2-D Robustness

This is a short note on a fram­ing that was de­vel­oped in col­lab­o­ra­tion with Joar Skalse, Chris van Mer­wijk and Evan Hub­inger while work­ing on Risks from Learned Op­ti­miza­tion, but which did not find a nat­u­ral place in the re­port.


Mesa-op­ti­mi­sa­tion is a kind of ro­bust­ness prob­lem, in the fol­low­ing sense:

Since the mesa-op­ti­miser is se­lected based on perfor­mance on the base ob­jec­tive, we ex­pect it (once trained) to have a good policy on the train­ing dis­tri­bu­tion. That is, we can ex­pect the mesa-op­ti­miser to act in a way that re­sults in out­comes that we want, and to do so com­pe­tently.

The place where we ex­pect trou­ble is off-dis­tri­bu­tion. When the mesa-op­ti­miser is placed in a new situ­a­tion, I want to high­light two dis­tinct failure modes; that is, out­comes which score poorly on the base ob­jec­tive:

  • The mesa-op­ti­miser fails to gen­er­al­ise in any way, and sim­ply breaks, scor­ing poorly on the base ob­jec­tive.

  • The mesa-op­ti­miser ro­bustly and com­pe­tently achieves an ob­jec­tive that is differ­ent from the base ob­jec­tive, thereby scor­ing poorly on it.

Both of these are failures of ro­bust­ness, but there is an im­por­tant dis­tinc­tion to be made be­tween them. In the first failure mode, the agent fails to gen­er­al­ise on ca­pa­bil­ities. In the sec­ond, it gen­er­al­ises on ca­pa­bil­ities, but fails to “gen­er­al­ise on ob­jec­tive”. This sec­ond failure mode seems in gen­eral more dan­ger­ous: if an agent is suffi­ciently ca­pa­ble, it might, for ex­am­ple, hin­der hu­man at­tempts to shut it down (if its ca­pa­bil­ities are ro­bust enough to gen­er­al­ise to situ­a­tions in­volv­ing hu­man at­tempts to shut it down). Th­ese failure modes map to what Paul Chris­ti­ano calls be­nign and ma­lign failures in Tech­niques for op­ti­miz­ing worst-case perfor­mance.

This dis­tinc­tion sug­gests a fram­ing of ro­bust­ness that we have found use­ful while writ­ing our re­port: in­stead of treat­ing ro­bust­ness as a scalar quan­tity that mea­sures the de­gree to which the sys­tem con­tinues work­ing off-dis­tri­bu­tion, we can view ro­bust­ness as a 2-di­men­sional quan­tity. Its two axes are some­thing like “ca­pa­bil­ities” and “al­ign­ment”, and the failure modes at differ­ent points in the space look differ­ent.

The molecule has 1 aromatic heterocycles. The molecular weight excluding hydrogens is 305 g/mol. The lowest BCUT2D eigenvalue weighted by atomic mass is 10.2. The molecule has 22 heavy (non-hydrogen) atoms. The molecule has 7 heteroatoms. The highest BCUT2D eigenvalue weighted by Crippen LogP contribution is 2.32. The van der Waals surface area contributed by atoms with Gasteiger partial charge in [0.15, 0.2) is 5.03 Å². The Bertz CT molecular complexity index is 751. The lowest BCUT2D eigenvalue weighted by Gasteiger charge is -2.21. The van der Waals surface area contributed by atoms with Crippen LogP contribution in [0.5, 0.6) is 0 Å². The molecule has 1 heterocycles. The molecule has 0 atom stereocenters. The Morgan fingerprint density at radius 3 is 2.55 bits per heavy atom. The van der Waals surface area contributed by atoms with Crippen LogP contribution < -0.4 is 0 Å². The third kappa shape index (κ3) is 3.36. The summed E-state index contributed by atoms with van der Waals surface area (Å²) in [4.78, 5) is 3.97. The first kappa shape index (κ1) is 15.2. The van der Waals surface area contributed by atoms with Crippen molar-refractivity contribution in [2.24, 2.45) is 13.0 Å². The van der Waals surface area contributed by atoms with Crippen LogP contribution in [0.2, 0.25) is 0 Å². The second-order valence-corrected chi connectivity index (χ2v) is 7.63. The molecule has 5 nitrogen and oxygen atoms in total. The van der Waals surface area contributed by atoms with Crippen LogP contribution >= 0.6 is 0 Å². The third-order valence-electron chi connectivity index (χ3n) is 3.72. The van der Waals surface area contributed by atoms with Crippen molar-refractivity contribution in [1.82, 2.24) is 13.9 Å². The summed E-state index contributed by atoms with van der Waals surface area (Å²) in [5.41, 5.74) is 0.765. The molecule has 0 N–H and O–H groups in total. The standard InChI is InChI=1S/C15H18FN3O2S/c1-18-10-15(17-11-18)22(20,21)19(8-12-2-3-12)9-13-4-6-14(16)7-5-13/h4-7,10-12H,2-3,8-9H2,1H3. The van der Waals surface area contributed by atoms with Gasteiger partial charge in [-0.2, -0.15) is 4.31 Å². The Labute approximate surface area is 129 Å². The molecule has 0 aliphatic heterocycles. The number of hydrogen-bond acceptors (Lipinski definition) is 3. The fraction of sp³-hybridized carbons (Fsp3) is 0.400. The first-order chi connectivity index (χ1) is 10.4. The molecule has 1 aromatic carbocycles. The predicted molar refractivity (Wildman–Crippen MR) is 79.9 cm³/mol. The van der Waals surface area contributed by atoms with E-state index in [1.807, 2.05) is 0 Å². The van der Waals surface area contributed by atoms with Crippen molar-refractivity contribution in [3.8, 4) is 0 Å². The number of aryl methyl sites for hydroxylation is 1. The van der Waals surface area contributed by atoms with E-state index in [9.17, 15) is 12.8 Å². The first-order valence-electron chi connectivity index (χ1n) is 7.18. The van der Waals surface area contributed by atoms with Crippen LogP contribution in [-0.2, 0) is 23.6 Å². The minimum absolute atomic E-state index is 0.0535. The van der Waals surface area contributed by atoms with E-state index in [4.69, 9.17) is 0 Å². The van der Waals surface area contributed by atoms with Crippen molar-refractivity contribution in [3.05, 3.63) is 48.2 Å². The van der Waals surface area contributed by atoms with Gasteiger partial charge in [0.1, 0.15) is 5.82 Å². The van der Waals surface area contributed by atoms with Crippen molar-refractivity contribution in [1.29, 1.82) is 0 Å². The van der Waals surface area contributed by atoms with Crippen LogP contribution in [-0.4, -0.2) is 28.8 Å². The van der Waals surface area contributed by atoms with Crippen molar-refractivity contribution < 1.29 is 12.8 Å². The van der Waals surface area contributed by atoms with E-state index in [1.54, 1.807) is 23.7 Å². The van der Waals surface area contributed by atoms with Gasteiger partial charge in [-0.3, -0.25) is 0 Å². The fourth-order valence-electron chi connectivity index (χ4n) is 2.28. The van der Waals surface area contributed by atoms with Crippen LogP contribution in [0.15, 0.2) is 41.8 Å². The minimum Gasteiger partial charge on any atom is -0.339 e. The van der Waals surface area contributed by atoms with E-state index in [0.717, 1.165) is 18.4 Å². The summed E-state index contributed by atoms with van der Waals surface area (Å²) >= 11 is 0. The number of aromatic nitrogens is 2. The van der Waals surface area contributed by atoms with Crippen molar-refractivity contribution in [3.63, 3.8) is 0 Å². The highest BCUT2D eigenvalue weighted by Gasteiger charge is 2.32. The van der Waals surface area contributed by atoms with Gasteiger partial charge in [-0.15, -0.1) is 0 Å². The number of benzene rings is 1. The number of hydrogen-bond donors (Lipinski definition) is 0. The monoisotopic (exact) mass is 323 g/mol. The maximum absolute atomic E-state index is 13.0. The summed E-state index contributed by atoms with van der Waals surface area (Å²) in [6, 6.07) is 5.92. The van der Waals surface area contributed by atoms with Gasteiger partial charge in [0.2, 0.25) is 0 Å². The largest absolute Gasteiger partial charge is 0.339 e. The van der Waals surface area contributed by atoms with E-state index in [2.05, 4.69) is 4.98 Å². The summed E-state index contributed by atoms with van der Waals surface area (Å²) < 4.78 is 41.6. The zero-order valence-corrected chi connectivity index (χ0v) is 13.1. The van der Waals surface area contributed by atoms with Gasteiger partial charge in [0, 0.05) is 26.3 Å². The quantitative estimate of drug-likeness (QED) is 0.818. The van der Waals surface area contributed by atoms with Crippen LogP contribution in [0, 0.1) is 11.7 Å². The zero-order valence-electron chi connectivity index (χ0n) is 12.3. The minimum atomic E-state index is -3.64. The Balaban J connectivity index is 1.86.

fig 1

Un­like the 1-d pic­ture, the 2-d pic­ture sug­gests that more ro­bust­ness is not always a good thing. In par­tic­u­lar, ro­bust­ness in ca­pa­bil­ities is only good in­so­far is it is matched by ro­bust al­ign­ment be­tween the mesa-ob­jec­tive and the base ob­jec­tive. It may be the case that for some sys­tems, we’d rather the sys­tem get to­tally con­fused in new situ­a­tions than re­main com­pe­tent while pur­su­ing the wrong ob­jec­tive.

Of course, there is a rea­son why we usu­ally think of ro­bust­ness as a scalar: one can define clear met­rics for how well the sys­tem gen­er­al­ises, in terms of the differ­ence be­tween perfor­mance on the base ob­jec­tive on- and off-dis­tri­bu­tion. In con­trast, 2-d ro­bust­ness does not have an ob­vi­ous way to ground its two axes in mea­surable quan­tities. Nev­er­the­less, as an in­tu­itive fram­ing I find it quite com­pel­ling, and in­vite you to also think in these terms.

No comments.